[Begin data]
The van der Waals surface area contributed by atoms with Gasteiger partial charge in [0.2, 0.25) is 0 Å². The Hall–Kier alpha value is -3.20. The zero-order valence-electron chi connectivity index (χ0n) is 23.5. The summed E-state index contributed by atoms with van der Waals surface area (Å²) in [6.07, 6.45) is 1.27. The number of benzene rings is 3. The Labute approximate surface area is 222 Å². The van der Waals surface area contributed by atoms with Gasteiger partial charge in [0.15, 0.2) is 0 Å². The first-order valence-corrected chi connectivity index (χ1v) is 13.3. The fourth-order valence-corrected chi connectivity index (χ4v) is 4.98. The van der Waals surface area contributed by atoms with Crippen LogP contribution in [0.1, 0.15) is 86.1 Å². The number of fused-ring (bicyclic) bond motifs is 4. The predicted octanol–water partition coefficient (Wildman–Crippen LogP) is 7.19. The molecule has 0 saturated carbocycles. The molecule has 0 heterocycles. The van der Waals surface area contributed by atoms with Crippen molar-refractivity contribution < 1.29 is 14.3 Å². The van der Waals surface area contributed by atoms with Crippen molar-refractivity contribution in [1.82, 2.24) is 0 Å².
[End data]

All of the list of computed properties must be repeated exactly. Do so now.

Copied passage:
The van der Waals surface area contributed by atoms with Gasteiger partial charge in [0.2, 0.25) is 0 Å². The Hall–Kier alpha value is -3.20. The zero-order valence-electron chi connectivity index (χ0n) is 23.5. The summed E-state index contributed by atoms with van der Waals surface area (Å²) in [6.07, 6.45) is 1.27. The number of benzene rings is 3. The Labute approximate surface area is 222 Å². The van der Waals surface area contributed by atoms with Gasteiger partial charge in [0.15, 0.2) is 0 Å². The first-order valence-corrected chi connectivity index (χ1v) is 13.3. The fourth-order valence-corrected chi connectivity index (χ4v) is 4.98. The van der Waals surface area contributed by atoms with Crippen LogP contribution in [0.1, 0.15) is 86.1 Å². The number of fused-ring (bicyclic) bond motifs is 4. The predicted octanol–water partition coefficient (Wildman–Crippen LogP) is 7.19. The molecule has 0 saturated carbocycles. The molecule has 0 heterocycles. The van der Waals surface area contributed by atoms with Crippen molar-refractivity contribution < 1.29 is 14.3 Å². The van der Waals surface area contributed by atoms with Crippen molar-refractivity contribution in [1.82, 2.24) is 0 Å².